Pet Therapy

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KennelsThe New Leash on Life Project places rescued homeless dogs at the Juvenile Detention Center to be obedience trained by carefully selected juveniles housed at the center.

The dog training program, taught twice a week by volunteers from the Humane Society of Southwest Louisiana under the supervision of a certified dog trainer and the American Kennel Club, teaches the juveniles how to obedience train dogs during an intensive four-week course.

The juveniles volunteer and are selected based on a number of criteria. The juveniles are told that the project is a privilege, and therefore must be constantly earned. The dogs live at the Juvenile Detention Center and the juveniles must care for them 24/7, while learning how to train the dogs in basic and advanced obedience, and making sure the dogs are healthy and happy.

Every time a new juvenile enters into the program, he or she is welcomed with a handshake and congratulations for being willing to save a life. They are also told that now that they have saved a life, that life is in their hands.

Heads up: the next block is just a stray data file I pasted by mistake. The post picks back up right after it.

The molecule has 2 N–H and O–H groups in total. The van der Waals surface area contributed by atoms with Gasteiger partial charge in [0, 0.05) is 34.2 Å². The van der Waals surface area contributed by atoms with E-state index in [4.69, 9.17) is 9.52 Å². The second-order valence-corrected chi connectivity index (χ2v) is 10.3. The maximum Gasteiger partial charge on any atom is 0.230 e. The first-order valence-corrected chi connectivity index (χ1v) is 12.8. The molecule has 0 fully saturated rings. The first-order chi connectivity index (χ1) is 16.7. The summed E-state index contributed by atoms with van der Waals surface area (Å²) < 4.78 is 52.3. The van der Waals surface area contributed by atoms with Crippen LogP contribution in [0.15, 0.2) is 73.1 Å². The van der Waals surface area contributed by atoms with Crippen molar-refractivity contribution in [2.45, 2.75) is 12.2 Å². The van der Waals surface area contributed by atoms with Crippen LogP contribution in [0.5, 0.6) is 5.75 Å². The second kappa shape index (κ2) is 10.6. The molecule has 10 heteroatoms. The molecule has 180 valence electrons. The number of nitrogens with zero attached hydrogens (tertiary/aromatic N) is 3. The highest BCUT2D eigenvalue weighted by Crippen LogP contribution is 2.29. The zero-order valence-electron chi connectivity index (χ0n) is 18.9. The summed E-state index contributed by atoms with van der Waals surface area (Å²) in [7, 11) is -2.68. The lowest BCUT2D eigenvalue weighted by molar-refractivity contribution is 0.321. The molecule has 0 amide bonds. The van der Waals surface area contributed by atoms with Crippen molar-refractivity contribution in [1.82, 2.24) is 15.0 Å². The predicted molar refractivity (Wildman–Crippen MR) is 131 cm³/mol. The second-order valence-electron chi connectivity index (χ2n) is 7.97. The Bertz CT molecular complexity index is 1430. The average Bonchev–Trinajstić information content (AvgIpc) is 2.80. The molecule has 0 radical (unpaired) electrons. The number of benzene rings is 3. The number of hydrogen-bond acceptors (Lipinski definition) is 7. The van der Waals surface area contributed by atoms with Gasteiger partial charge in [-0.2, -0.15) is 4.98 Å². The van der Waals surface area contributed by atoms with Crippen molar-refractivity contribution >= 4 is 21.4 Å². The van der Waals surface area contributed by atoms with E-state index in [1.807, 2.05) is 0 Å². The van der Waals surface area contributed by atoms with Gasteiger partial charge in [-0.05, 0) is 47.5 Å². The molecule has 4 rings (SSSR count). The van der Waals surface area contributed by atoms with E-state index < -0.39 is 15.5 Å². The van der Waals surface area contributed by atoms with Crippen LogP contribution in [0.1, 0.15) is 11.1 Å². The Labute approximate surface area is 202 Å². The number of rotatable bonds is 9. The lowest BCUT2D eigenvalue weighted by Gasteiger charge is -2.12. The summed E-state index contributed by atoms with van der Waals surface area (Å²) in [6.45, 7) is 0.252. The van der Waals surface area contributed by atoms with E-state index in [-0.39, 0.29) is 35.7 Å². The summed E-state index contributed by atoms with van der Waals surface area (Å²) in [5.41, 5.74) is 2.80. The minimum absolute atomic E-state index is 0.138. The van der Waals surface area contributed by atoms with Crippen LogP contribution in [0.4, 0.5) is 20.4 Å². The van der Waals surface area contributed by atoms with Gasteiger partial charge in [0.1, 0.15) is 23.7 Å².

KennelsDogs that are not immediately adopted will remain in residence at the detention center and learn advanced skills that will help them become ready for the possibility of becoming service animals for hospitals, nursing homes, or law enforcement. Not only does the New Leash on Life Project give a second chance to these rescued dogs, it also educates the juveniles on dog training, dog grooming, pet therapy, animal first aid, and veterinary assistant skills.

The purpose of this project is to first and foremost rehabilitate both the juveniles and the rescued dogs. The project will provide the juveniles with positive responsibility: the life of these dogs is in their hands, and the dogs will give back unconditional love for the effort. In return, the juveniles will provide the community with dogs that are ready to be wonderful family members and invaluable service animals.

Programs like this in prison and detention facilities throughout the country have resulted in positive behavioral changes in the juveniles, better contacts between staff and juveniles, and increased caring and vocational skills. Juveniles say they feel less anger and stress as they work with, and learn to love and care for, their animal partners. In many cases, the dogs may be the juvenile’s first experience with another living creature built on trust, where no abuse ensues.